Depression care among depressed adults with and without comorbid substance use disorders in the United States

Beth Han, Mark Olfson, Ramin Mojtabai

Research output: Contribution to journalArticle

Abstract

Objective: We compared the prevalence of receiving depression care between adults with past-year major depressive episodes (depressed) and substance use disorders (SUD) in the United States and their depressed counterparts without SUD. Method: Data were from 25,500 adults who participated in the 2008-2014 National Surveys on Drug Use and Health. Descriptive analyses and logistic regression models were applied. Results: During 2008-2014, approximately 55.4% of depressed U.S. adults with SUD received past-year depression care, while 60.1% of depressed adults without SUD received such care. Overall, co-occurring SUD was associated with an 8% decreased likelihood of receiving past-year depression care (risk ratio (RR) = 0.92, 95% CI = 0.89-0.96). For depressed adults with severe functional impairment, co-occurring SUD was associated with a 9% decreased likelihood of receiving past-year depression care (RR = 0.91, 95% CI = 0.87-0.95). For depressed men, co-occurring SUD was associated with a 13% decreased likelihood of receiving past-year depression care (RR = 0.87, 95% CI = 0.81-0.94). The following depressed adults were at increased risk of not receiving depression care: those without functional impairment, without suicidal ideation, and without physical comorbidities, aged 18-29, male, racial/ethnic minorities, having less than high school education, uninsured, and never married. Conclusions: Among depressed adults in the United States, comorbid SUD modestly but significantly decreases the likelihood of receiving past-year depression care. Depressed young adults, men, racial/ethnic minorities, less educated individuals, uninsured adults, and never married adults are also at increased risk for not receiving depression care. Outreach efforts are needed to broaden access to depression care for these underserved adults.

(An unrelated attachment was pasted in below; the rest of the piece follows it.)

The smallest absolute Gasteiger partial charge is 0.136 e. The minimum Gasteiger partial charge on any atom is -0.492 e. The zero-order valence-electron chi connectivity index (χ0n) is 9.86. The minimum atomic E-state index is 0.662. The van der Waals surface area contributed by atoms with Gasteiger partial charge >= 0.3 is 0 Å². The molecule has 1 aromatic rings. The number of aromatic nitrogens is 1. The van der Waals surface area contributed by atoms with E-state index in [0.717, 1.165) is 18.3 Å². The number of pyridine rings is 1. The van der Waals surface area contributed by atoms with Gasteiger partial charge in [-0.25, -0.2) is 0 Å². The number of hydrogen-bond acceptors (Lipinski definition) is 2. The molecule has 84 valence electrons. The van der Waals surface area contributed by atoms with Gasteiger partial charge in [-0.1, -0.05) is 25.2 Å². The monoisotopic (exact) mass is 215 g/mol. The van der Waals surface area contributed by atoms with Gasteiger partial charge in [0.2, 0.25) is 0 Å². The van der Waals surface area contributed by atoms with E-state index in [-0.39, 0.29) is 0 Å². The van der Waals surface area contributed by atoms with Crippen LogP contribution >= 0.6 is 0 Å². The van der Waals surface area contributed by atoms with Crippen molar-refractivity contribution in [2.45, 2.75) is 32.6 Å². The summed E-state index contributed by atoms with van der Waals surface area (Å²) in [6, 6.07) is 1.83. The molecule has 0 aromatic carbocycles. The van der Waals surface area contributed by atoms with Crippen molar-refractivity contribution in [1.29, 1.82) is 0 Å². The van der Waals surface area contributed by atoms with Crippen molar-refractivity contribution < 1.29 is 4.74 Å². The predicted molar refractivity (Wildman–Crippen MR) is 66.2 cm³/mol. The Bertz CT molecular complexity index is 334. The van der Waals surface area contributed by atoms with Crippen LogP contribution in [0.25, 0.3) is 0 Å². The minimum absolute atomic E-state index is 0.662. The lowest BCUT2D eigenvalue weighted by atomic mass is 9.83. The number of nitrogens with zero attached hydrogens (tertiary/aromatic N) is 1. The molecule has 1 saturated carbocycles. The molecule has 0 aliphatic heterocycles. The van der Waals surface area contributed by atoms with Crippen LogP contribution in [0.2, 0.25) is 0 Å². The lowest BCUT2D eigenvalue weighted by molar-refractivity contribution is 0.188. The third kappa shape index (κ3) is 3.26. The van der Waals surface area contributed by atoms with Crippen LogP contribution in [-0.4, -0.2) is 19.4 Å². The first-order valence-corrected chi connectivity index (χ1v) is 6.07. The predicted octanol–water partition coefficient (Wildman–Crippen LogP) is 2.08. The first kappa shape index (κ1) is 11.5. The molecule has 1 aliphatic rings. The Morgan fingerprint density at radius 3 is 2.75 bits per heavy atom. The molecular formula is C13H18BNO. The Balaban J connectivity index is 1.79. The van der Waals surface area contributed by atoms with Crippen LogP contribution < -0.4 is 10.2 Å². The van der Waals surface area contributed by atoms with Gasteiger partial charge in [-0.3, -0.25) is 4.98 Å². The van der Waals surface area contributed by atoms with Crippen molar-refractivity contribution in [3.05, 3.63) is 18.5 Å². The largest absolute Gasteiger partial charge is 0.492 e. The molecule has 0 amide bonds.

Original languageEnglish (US)
JournalDepression and Anxiety
DOIs
StateAccepted/In press - 2017

Keywords

  • Addiction
  • Antidepressants
  • Depression
  • Drug abuse
  • Mood disorders
  • Primary care
  • Substance use disorders
  • Treatment

ASJC Scopus subject areas

  • Clinical Psychology
  • Psychiatry and Mental health

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